Saturday, January 7, 2017


"Zora Neale Hurston knew how to make an entrance. On May 1, 1925, at a literary awards dinner sponsored by Opportunity magazine, the earthy Harlem newcomer turned heads and raised eyebrows as she claimed four awards: a second-place fiction prize for her short story "Spunk," a second-place award in drama for her play Color Struck, and two honorable mentions.

The names of the writers who beat out Hurston for first place that night would soon be forgotten. But the name of the second-place winner buzzed on tongues all night, and for days and years to come. Lest anyone forget her, Hurston made a wholly memorable entrance at a party following the awards dinner. She strode into the room--jammed with writers and arts patrons, black and white--and flung a long, richly colored scarf around her neck with dramatic flourish as she bellowed a reminder of the title of her winning play: "Colooooooor Struuckkkk!" Her exultant entrance literally stopped the party for a moment, just as she had intended. In this way, Hurston made it known that a bright and powerful presence had arrived. By all accounts, Zora Neale Hurston could walk into a roomful of strangers and, a few minutes and a few stories later, leave them so completely charmed that they often found themselves offering to help her in any way they could.

Gamely accepting such offers--and employing her own talent and scrappiness--Hurston became the most successful and most significant black woman writer of the first half of the 20th century. Over a career that spanned more than 30 years, she published four novels, two books of folklore, an autobiography, numerous short stories, and several essays, articles and plays." "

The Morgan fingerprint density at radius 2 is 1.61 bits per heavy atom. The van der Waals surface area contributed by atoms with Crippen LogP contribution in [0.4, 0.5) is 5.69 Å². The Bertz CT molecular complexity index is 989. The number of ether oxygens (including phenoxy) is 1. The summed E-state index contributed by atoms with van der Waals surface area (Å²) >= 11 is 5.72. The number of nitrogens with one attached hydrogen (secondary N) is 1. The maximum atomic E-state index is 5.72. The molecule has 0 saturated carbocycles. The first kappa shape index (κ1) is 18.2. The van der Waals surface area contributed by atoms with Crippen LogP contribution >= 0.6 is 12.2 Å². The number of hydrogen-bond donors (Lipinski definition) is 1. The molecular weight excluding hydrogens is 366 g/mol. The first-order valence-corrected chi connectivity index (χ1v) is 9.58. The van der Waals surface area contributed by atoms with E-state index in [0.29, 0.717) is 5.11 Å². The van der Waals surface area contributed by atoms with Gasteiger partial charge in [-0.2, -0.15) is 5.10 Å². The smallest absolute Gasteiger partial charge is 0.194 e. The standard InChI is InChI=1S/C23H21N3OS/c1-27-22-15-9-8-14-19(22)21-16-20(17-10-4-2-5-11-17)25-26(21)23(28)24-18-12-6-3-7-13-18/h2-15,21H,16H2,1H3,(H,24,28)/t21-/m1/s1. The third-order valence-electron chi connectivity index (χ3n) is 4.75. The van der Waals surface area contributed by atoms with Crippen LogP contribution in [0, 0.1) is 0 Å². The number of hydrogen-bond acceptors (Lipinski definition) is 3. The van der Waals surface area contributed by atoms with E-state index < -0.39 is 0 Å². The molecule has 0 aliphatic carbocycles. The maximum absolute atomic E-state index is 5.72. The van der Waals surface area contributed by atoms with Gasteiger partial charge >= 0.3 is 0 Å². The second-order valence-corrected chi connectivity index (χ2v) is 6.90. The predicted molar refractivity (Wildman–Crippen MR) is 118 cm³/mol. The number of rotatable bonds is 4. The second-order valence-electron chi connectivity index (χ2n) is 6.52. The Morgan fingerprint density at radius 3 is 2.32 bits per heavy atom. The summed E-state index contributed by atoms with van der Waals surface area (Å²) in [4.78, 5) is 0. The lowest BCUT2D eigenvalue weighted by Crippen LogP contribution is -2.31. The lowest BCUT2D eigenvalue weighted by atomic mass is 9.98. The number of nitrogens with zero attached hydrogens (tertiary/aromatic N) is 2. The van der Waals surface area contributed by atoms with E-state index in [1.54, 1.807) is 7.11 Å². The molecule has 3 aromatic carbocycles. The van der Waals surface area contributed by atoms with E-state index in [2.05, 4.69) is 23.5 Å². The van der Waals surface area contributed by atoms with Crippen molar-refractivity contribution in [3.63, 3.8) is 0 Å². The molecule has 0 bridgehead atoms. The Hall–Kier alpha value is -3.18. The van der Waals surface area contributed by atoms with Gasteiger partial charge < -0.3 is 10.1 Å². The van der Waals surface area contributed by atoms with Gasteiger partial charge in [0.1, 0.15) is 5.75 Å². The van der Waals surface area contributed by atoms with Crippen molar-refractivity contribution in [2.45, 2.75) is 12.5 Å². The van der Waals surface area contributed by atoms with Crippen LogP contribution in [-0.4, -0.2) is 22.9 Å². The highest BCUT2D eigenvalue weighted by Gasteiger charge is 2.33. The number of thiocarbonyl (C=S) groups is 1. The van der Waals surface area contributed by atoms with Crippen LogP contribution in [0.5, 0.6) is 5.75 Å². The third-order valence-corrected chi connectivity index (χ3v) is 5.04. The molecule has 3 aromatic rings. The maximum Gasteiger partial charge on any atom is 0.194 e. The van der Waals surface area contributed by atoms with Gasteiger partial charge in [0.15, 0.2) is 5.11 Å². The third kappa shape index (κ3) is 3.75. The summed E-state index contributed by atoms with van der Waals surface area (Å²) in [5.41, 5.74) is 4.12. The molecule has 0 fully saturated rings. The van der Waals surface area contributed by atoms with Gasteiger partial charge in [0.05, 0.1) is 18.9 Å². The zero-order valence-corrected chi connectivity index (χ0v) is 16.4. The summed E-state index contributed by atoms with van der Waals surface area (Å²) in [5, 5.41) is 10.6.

And we wouldn't know who she was if Alice Walker hadn't dug her work up and started having it redistributed to the masses (us). 
* * * * *

Most days I am sure I would have loved to have had Zora Neale Hurston as a friend.

There are other times when I'm not quite sure.

“I am not tragically colored.

There is no great sorrow dammed up in my soul, nor lurking behind my eyes. I do not mind at all. I do not belong to the sobbing school of Negrohood who hold that nature somehow has given them a lowdown dirty deal and whose feelings are all hurt about it.

Even in the helter-skelter skirmish that is my life, I have seen that the world is to the strong regardless of a little pigmentation more or less.

No, I do not weep at the world—I am too busy sharpening my oyster knife.” 

The thing I am sure of is that I probably never would have left her presence without something worthwhile to think about and consider. She was uniquely herself in so many ways no matter what anybody else thought.

That makes her great all by itself. 

If you haven't read  her book "Their Eyes Were Watching God," you're missing a major piece of your education.  This book is a classic of Black American Literature. 

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